Graphic Design students at the University of Worcester have been working with the Worcestershire Wildlife Trust to develop new artwork for its nature reserves.
The Trust tasked students on the course’s ‘Green Design’ third year module to help explain its work to visitors through a range of visual mediums, including posters, leaflets, social media and digital applications. They worked on this as if for a ‘live’ client brief. Now some of the students’ designs could be taken up by the Trust beyond the initial project for use in its real on-site information materials.
Graphic Design student, Torsten Carlisle, said: “This project has presented some interesting and fun challenges. I found it interesting to explore different areas of design that are not often talked about, especially considering the impact that all of us have on the planet. I think that the lessons learnt in project management and ensuring that all outputs are cohesive and suitable is one that I will take on into my professional career.”
The designs were for use on nature reserves owned by the Trust to inform the public of its working practices, such as coppicing, wildflower cutting and heath management. Students were given an initial briefing by members of the Trust at its Monkwood reserve near the city, where they were told about the work that the Trust does to protect and preserve the surrounding woodland and its wildlife. The group also visited the Centre for Alternative Technology, an eco-centre in mid Wales dedicated to demonstrating and teaching sustainable living initiatives, for further research.
Joe Gillard, volunteer development officer from Worcestershire Wildlife Trust, said: “We feel that the students have created some great materials, and it has got us thinking about how we can use infographics more in our future design projects. The students have really thought about the purpose of the materials they were creating and how and where they might be used.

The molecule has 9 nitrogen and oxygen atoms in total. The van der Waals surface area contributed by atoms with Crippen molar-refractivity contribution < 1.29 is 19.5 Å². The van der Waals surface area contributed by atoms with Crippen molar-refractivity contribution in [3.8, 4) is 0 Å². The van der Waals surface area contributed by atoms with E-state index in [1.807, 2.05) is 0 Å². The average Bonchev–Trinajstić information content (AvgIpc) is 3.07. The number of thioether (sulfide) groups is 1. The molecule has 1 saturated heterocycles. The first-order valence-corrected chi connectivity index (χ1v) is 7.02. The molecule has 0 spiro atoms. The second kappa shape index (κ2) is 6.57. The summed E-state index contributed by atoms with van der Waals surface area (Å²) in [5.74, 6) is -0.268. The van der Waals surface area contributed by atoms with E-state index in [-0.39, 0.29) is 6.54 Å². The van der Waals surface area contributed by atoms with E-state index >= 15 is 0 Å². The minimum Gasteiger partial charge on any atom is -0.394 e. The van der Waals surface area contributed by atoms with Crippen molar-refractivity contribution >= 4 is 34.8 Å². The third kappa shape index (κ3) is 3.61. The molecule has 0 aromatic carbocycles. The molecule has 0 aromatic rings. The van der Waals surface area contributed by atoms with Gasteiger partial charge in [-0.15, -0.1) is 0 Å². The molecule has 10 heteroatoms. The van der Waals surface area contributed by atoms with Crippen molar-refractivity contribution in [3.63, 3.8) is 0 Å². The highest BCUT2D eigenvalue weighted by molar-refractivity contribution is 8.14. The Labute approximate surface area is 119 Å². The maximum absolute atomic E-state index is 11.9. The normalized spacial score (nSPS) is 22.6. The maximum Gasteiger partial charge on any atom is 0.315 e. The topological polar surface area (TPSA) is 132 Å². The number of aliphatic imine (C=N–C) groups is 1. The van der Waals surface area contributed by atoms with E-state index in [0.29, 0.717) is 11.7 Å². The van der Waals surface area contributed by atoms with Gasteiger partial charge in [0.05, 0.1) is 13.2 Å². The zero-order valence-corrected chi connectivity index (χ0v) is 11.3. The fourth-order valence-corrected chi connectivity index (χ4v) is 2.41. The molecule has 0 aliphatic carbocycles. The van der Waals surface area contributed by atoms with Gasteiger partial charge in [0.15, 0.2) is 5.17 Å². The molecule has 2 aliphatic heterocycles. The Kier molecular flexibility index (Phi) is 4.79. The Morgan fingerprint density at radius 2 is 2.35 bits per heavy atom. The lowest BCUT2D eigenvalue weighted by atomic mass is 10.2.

“Each student has created something very different to what we’d normally use; they’ve got us thinking what we could be doing differently. We are looking at how we might use some of the designs in the future.”
Andy Stevenson, Senior Lecturer in Graphic Design, said: “This has been a challenging project for our students, but an invaluable opportunity to put their skills to the test to make informative and sustainable design concepts for a major local organisation. This kind of project forms part of the course’s commitment to developing ‘design for social good’. Experiences like this help our students to see how the skills they are learning now can be applied in a real-life situation in a changing industry, increasing their experience and giving them an advantage when looking for employment after completing their degree.”